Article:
On the day that Turner is expecting a response to his report, a team of assassins arrives during the lunch hour and murders six of Turner's co-workers: the receptionist, a security officer, the elderly office director, two male researchers, and a female researcher Janice Chong (who was also Turner's girlfriend). Turner wasn't gunned down because it was his turn to pick up lunch for the office, and due to rainy weather he took a back-lobby route out of the building that the killers weren't aware existed. Returning to find his co-workers' bodies, a frightened Turner calls the CIA's New York headquarters in the World Trade Center, and is given instructions to meet his Head of Department (Wicks), who will bring him into safety. Turner independently finds that a seventh co-worker, an older alcoholic man who stayed home that day, was also murdered. The rendezvous is however a trap. Wicks murders Turner's best friend, a CIA staffer who was genuinely trying to bring him in safely, and attempts to kill Turner, who wounds his assailant before escaping himself.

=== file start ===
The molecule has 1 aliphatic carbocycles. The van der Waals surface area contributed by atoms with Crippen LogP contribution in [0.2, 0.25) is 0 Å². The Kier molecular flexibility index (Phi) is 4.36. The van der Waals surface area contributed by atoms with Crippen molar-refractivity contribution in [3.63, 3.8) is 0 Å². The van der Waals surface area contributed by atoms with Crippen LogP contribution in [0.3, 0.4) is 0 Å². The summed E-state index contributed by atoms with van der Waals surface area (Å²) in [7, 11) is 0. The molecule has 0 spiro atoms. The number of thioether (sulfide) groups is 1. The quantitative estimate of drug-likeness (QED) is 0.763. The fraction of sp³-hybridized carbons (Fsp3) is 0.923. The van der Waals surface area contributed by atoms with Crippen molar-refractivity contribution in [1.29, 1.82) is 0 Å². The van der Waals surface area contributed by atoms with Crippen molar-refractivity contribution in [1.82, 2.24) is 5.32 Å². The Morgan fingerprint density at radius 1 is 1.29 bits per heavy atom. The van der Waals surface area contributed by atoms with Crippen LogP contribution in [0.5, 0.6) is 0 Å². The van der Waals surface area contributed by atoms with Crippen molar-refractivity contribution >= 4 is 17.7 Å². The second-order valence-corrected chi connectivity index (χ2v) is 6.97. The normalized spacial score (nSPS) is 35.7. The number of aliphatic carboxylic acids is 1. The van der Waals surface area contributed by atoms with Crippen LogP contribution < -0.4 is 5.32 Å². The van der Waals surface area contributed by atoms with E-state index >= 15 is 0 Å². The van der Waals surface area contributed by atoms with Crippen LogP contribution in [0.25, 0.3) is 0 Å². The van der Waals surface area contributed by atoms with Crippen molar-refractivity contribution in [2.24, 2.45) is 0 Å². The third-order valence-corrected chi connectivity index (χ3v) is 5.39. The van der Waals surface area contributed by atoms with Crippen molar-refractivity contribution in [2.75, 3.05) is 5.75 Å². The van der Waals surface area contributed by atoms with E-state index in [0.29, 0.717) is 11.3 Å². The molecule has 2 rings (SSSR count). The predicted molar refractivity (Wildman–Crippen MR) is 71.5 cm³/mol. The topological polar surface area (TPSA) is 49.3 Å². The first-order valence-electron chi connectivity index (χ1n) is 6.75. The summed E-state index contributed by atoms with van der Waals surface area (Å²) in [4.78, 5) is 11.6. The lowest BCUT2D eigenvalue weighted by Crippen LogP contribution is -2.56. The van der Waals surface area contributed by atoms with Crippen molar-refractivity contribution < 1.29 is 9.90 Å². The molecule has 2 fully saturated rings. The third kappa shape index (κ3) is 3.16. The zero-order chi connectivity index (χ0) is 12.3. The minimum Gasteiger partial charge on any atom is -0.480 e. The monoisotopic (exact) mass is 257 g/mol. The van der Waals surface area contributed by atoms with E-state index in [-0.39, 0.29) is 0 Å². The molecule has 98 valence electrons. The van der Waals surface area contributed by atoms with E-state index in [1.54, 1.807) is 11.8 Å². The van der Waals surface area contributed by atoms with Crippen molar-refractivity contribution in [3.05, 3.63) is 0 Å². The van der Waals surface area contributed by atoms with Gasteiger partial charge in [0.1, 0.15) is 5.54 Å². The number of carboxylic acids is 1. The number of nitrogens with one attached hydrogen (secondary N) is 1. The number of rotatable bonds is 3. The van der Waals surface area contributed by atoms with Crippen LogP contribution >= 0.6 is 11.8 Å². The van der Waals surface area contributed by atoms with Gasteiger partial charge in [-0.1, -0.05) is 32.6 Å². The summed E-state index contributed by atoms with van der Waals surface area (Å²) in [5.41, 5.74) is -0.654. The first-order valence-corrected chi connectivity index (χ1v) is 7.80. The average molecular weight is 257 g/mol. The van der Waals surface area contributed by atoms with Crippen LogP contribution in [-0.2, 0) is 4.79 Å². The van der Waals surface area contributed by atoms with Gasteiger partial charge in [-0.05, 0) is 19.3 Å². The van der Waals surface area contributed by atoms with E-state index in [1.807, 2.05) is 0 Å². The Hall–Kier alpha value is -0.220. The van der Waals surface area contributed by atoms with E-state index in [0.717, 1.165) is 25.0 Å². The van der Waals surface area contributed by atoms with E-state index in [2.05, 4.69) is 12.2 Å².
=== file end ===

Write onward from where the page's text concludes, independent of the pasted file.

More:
Needing a place to hide, Turner forces a woman, Kathy Hale (Faye Dunaway), whom he encounters by chance in a ski shop, to take himself to her apartment in Brooklyn Heights. He holds Kathy prisoner while attempting to figure out what is going on. Hale begins to trust Turner and they become lovers. However, his hiding place is discovered by Joubert (Max von Sydow): a European contract killer who led the massacre of Turner's co-workers. Joubert spots Turner driving Hale's car and notes the license plate number. A hitman disguised as a mailman (Hank Garrett), with a parcel that requires a signature, arrives at the apartment and a fight ensues. Turner, although he has no history as a fighter or assassin, is able to ward off the "mailman" before he gets the drop on him and fatally shoots the gunman in front of a terrified Hale.